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Put vaccines on wellness checklist

Molly Howell with the N.D. Dept. of Health

Molly Howell, immunization program director with the N.D. Dept. of Health

by Luann Dart
When her daughters were born, Bridget Winkler had no doubt they would be vaccinated throughout their childhoods to protect them from certain debilitating diseases.
“For me, it was a no-brainer. It was something I was always going to do. There never was any doubt,” she says.
The mother of 2-year-old Mykayla and 7-year-old Mykenzie, Bridget is also a registered nurse with the Custer District Health Unit. As a community health nurse, she administers hundreds of vaccinations to other children every year.
“Vaccines prevent diseases like measles, mumps, rubella and polio. ... They are debilitating diseases and if we can prevent against them, I’m going to do it,” she says.
Children who meet recommended vaccination schedules will receive their first immunization at birth, the Hepatitis B birth dose.
The schedule then recommends that vaccinations occur at 2 months, 4 months, 6 months, 12 months, and then 18 months of age. The next dose is prior to entering kindergarten and then prior to entering seventh grade. It is also recommended that children receive an annual influenza immunization every year, beginning at 6 months of age.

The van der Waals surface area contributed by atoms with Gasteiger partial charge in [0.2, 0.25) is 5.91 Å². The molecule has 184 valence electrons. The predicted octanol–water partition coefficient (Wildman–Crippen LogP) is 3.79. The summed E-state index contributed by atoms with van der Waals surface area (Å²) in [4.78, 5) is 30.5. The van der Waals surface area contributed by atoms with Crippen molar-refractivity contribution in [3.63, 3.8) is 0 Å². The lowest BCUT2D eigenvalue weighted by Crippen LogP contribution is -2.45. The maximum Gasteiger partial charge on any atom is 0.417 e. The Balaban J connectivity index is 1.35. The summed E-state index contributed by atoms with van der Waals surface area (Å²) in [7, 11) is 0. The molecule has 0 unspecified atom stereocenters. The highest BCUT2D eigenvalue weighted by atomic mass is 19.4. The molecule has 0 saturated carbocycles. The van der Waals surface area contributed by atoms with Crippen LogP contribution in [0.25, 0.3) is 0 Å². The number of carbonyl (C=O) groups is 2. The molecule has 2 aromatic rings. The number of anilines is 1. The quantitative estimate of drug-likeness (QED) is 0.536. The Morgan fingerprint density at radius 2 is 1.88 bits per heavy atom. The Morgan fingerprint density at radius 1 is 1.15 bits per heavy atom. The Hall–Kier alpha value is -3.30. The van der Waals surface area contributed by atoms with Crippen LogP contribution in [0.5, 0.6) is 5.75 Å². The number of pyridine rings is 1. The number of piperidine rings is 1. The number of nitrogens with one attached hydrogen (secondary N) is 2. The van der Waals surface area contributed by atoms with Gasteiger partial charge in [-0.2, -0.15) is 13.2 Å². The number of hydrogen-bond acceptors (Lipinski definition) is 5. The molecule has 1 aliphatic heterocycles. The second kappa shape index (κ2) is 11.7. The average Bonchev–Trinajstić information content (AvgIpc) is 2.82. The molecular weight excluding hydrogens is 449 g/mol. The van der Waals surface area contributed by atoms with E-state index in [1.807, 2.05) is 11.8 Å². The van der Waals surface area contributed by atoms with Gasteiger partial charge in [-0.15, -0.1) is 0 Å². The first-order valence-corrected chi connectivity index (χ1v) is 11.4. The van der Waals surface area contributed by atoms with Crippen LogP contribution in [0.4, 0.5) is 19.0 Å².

Many vaccinations are administered in combinations. For example, the measles, mumps and rubella vaccination is combined into one dose, and a total of two doses must be given throughout childhood. Several vaccinations require more than one dose throughout a recommended schedule, so parents should be vigilant to keep their children’s schedule up-to-date, says Molly Howell, immunization program manager with the N.D. Department of Health.
“All children, regardless of vaccines, should have a visit with their pediatrician or family practice physician annually. So infants need well child visits, and adolescents need to be going in just to make sure everything developmentally is going OK and for high school activity physicals to play sports,” she explains.
She suggests parents ask about immunizations every time their child visits a doctor.
Winkler prepared her kindergarten-age child by being honest and direct about what she could expect.
“If a parent is anxious about immunizations, that can pass onto a child. Try to remain calm when children are getting immunizations. Just remain calm and know you’re doing what’s best for your child,” Howell suggests.
Despite the benefits of vaccinations, some parents still express concerns, Howell says. One sentiment expressed is that these diseases no longer exist, which is untrue, she says.
“That’s the thing with vaccines, when they’re doing a good job, people start forgetting about the disease they are preventing. Any disease can come back if we stop vaccinating,” Howell says. Diseases such as measles and pertussis, or whooping cough, have erupted among populations which have not been vaccinated.
“People say, ‘Well we don’t see those diseases anymore.’ Well, there’s a reason you don’t see those diseases anymore. It’s because people immunize their kids,” Winkler adds.
Both advise parents to find credible sources for information, rather than believing myths perpetuated by the Internet.